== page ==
Point Blue began year-round monitoring of SEFI’s avifauna in 1968 and weekly surveys of all pinnipeds hauled out on SEFI began a couple of years later. In 1970, biologists recorded observing one fur seal. Only one. Another lone individual was recorded in 1974. From there, numbers creeped slowly up through the 1990’s. Between 1974 and 1995, 181 individuals were recorded. The precise location where fur seals ultimately re-colonized the Farallones is on West End Island (WEI), which is separated from SEFI by a small channel. Because only a small portion of WEI is visible from SEFI, and access is restricted in the summer to avoid disturbance to breeding seabirds, monitoring the growth of this colony has been difficult. Starting in the late 1980’s, annual surveys to WEI were conducted in late summer for the primary purpose of tracking the fur seal colony’s growth, and then starting in 2006, bi-monthly pinniped surveys were conducted.

Maximum counts of Northern Fur Seals (NFS) on SEFI. Credit Ryan Burger, Point Blue Conservation Science. Unpublished data.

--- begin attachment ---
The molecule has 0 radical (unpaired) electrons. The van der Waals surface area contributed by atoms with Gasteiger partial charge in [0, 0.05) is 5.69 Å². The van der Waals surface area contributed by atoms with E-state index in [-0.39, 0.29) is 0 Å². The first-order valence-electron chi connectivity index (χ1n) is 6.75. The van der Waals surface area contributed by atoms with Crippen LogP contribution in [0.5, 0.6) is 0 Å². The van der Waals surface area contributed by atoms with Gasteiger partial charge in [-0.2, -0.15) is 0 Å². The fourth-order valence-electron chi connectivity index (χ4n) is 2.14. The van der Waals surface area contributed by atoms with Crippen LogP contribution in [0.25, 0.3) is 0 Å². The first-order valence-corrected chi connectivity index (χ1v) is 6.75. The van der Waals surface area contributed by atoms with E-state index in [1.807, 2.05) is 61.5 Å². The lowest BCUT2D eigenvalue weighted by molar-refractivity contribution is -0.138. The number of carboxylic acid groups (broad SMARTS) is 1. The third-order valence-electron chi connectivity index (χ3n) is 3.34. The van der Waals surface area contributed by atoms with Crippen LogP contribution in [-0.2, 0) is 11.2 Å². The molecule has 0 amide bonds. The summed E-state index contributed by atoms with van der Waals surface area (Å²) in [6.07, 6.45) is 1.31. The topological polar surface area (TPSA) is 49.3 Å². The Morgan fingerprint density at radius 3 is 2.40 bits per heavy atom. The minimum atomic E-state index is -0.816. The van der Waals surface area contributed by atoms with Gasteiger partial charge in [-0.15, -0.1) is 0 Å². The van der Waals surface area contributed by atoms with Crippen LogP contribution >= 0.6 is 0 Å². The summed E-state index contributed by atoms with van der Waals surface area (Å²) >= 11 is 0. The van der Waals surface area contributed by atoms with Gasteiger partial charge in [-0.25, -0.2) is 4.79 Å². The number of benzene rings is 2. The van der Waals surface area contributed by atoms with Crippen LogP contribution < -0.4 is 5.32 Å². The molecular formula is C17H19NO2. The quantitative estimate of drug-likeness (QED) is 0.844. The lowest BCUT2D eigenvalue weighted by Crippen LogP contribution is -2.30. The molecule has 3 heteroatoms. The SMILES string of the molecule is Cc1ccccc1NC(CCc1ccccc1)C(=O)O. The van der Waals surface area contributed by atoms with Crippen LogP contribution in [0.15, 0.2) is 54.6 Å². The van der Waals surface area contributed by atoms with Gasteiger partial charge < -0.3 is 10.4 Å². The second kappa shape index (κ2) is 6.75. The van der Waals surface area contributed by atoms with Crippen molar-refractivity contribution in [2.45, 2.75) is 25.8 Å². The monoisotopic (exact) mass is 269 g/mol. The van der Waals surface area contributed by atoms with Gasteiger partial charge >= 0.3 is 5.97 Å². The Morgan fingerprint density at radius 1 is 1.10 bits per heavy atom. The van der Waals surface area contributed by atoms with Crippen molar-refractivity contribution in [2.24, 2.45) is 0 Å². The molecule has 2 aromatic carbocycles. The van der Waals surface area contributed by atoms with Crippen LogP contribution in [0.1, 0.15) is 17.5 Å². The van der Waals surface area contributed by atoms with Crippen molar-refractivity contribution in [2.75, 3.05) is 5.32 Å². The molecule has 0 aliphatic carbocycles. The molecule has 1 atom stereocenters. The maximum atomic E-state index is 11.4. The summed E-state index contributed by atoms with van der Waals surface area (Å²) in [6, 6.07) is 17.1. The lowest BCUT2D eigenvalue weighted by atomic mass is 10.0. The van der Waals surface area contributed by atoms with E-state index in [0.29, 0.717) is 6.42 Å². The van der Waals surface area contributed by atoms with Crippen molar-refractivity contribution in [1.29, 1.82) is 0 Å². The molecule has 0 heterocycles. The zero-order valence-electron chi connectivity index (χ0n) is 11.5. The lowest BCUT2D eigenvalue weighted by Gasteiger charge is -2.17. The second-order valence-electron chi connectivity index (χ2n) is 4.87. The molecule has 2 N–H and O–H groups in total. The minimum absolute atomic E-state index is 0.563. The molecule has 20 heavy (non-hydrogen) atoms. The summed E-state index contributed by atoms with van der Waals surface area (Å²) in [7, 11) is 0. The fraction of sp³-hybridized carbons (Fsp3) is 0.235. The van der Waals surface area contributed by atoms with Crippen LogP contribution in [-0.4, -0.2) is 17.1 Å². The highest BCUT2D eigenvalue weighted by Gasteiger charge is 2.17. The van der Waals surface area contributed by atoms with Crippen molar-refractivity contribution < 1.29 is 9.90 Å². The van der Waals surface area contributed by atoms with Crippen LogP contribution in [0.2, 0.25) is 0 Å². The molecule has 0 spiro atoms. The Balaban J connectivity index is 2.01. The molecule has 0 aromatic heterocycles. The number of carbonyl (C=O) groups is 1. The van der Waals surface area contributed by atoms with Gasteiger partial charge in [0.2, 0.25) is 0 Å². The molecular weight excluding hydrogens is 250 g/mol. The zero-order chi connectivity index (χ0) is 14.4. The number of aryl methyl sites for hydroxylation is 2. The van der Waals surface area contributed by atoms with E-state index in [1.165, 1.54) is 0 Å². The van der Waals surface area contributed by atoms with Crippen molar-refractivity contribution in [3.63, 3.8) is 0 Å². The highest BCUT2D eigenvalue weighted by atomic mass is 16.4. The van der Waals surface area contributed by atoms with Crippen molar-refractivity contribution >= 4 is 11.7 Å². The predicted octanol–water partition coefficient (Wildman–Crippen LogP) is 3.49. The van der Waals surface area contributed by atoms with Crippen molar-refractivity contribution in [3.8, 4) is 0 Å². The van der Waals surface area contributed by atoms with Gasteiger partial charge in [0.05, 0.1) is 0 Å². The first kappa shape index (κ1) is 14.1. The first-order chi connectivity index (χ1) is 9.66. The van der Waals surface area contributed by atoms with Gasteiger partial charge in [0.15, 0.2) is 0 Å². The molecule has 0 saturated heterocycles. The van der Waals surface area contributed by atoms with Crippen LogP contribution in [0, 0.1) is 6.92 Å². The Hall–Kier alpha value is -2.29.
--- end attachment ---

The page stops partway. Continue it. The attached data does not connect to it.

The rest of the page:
Maximum counts of Northern Fur Seals (NFS) on SEFI. Credit Ryan Burger, Point Blue Conservation Science. Unpublished data.

It wasn’t until 1996 that pups (between 1 and 4 per year for the five years following 1996) were first observed at Indian Head on WEI, a telltale sign of breeding. Some of the mature fur seals showing up at Indian Head around this time bore tags tracing their lineage to the colony on San Miguel Island, a colony that wasn’t discovered until as late as 1968. Thus, it is generally believed that, after a 150-year absence, fur seals of the San Miguel stock officially re-colonized SEFI in or around 1996.

Maximum counts of Northern Fur Seals (NFS) on SEFI. Credit Ryan Burger, Point Blue Conservation Science. Unpublished data.

Maximum counts of Northern Fur Seals (NFS) on SEFI. Credit Ryan Burger, Point Blue Conservation Science. Unpublished data.

The Present
This is what Indian Head looked like in 2014:

 

DSC01858

The tan-colored animals in this shot are sea lions, both California and Steller. All of the smaller, darker individuals onshore, as well as the majority of seals that are seen floating offshore, are Northern Fur Seals.

Mom with pup_SEFI_9-6-2011_JimTietz

In 2015, there were 362 total pups observed, continuing the exponential trajectory of growth colony-wide. This is great news! An adult female and her pup are pictured here. Notice the tag on the adult’s left pectoral flipper.

Fur seal pups are especially gregarious and fearless of larger animals, even humans.

Fur seal pups are especially gregarious and fearless of larger animals, even humans.